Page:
The line between supermotards and streetfighters is becoming blurred with the advent of big, outrageously torquey, litre-class machines such as Ducati's Hypermotard that still pretend they're derived from motocrossers.
Aprilia's racing department, however (for that's where this bike was developed), has tried to combine the agility of a genuine supermoto racing machine with big V-twin grunt in the SMV750 Dorsoduro - now available in SA at R117 995.
How well it has succeeded we'll tell you when we've ridden one; meanwhile, here are the details to whet your appetite.
First, the name: Dorsoduro is one of the six districts of Venice, just up the road from Aprilia HQ in Noale. It's also Italian slang for a humpback, since that part of Venice is the nearest thing the city has to a hilltop.
Then the engine: if it looks familiar, it should. It's the same basic lump as found in the Shiver all-rounder, but re-tuned in this application for 67.3kW /at 8750rpm and 82Nm at 4500, compared to the Shiver's 71kW and 8Nm.
It also retains the Shiver's three engine mappings - sport, touring and rain - but that's where the resemblance ends.
The frame geometry has been revised to move the V-twin engine forward and provide space for a longer swing arm - which in turn changes the bike's weight distribution to make backing the rear wheel into corners that much easier.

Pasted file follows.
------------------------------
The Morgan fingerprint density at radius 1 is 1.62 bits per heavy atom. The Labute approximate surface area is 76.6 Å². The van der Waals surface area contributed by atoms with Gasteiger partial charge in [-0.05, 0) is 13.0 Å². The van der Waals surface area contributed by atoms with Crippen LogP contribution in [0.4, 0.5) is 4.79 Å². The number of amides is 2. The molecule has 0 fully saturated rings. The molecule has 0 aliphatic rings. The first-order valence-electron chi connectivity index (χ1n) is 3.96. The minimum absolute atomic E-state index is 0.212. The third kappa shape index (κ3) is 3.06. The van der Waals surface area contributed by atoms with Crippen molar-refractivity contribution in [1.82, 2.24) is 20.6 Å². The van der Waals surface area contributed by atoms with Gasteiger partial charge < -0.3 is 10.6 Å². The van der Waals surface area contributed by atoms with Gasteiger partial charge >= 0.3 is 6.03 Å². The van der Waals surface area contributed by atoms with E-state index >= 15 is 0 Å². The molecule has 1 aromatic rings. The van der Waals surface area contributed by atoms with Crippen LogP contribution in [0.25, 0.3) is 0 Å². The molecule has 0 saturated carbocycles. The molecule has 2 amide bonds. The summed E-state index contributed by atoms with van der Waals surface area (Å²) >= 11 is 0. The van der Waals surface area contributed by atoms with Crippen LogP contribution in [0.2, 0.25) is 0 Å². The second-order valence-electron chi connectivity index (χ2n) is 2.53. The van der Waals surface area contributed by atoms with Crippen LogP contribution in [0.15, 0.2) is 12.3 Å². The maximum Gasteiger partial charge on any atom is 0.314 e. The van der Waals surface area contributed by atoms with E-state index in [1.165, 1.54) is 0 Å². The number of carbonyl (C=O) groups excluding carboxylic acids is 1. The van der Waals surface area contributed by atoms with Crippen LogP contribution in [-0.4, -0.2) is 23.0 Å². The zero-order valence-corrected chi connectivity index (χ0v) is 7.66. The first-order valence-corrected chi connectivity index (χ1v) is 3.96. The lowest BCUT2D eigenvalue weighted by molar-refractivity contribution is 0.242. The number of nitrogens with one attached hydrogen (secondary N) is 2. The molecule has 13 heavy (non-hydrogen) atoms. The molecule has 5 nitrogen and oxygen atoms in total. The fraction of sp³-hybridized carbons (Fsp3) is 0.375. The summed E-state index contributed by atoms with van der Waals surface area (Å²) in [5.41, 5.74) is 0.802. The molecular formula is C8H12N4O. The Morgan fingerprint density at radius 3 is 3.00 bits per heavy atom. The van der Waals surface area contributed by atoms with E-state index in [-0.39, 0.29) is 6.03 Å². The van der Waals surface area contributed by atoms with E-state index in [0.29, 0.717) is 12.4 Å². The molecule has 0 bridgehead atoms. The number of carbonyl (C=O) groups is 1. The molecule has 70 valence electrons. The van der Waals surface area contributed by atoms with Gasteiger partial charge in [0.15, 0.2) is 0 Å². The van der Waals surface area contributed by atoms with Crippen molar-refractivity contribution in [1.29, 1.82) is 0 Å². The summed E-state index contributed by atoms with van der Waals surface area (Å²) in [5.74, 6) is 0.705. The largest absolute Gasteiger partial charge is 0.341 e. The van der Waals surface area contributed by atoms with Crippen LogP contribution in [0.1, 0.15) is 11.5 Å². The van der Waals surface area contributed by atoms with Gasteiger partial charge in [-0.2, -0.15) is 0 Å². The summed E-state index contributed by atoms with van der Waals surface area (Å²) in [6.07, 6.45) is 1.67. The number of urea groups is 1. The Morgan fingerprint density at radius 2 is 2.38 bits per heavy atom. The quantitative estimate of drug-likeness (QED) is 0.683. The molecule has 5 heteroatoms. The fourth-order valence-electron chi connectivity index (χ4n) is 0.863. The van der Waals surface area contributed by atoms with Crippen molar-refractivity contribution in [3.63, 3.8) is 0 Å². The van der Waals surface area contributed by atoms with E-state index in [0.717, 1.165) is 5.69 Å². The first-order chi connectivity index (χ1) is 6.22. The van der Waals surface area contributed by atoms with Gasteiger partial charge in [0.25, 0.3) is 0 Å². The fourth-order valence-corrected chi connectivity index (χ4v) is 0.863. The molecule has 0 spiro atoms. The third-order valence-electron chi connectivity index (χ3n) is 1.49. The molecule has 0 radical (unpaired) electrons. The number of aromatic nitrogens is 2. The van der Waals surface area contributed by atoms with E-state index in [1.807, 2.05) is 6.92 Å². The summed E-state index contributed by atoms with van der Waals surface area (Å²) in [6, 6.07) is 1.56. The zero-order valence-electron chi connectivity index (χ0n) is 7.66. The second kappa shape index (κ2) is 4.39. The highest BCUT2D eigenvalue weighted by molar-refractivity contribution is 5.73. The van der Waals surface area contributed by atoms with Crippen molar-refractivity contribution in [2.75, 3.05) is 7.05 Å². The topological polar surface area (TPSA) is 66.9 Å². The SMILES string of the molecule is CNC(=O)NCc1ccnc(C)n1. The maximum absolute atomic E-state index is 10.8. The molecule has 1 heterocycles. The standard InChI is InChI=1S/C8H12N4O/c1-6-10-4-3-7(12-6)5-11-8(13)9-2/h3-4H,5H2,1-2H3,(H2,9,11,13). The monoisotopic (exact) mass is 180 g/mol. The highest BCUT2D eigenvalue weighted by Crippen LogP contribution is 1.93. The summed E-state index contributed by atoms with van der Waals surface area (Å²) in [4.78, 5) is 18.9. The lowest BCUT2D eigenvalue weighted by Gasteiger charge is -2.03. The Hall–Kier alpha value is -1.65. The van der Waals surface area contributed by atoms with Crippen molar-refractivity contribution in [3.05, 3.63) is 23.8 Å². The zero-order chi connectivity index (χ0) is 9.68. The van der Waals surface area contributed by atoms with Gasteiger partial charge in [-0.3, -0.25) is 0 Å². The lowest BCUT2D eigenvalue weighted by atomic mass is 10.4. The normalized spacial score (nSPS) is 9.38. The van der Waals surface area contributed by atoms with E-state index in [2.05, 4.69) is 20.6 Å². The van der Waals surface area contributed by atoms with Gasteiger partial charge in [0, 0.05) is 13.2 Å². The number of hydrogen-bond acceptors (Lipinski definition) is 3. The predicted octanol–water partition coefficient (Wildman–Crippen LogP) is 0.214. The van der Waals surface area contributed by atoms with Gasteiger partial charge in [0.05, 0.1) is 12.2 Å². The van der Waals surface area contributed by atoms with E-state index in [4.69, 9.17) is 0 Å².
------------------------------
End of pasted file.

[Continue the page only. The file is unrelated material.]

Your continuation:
Can you say, "hooligan tool"?
The bike's mid-section has been slimmed and the saddle flattened to make it easier for the rider to move about but, like the SVX550's, it's as hard as a plank. The Dorsoduro is obviously intended as a short-range missile.
The seat is quite high at 870mm but that's part of the supermotard design language - real motards are derived from motocrossers - and it's so narrow that even the vertically challenged should have no problems reaching the ground.
What impresses you most when seeing the bike in the flesh for the first time is just how compact it is for a 750cc V-twin - it's very little bigger than an SVX550 - and the pared-down, sharp-edged crispness of the styling details.
COMPACT BUT INFORMATIVE
Everything is plainer, less fussy than on the Shiver, restrained almost to the point of austerity - the tapered tail light, poking out between the high-mounted exhausts, is a genuine work of art - and the impression is of a no-nonsense performance machine. It's only three kg lighter than the Shiver but looks like more.
The compact but very informative instrument cluster include an analogue rev-counter (backlit in white) and a comprehensive liquid-crystal display screen for everything else, including a lap timer, gear indicator and ambient air temperature.
More importantly, there's no need to take your hands off the tapered aluminium handlebars to access all this data. All the read-outs are controlled from the handlebar switchgear.
It's not possible to gauge performance and handling without riding the bike - the one you see in these pictures is the only one in Cape Town and not available for test rides. As soon as we get our hands on one, we'll tell you all about it.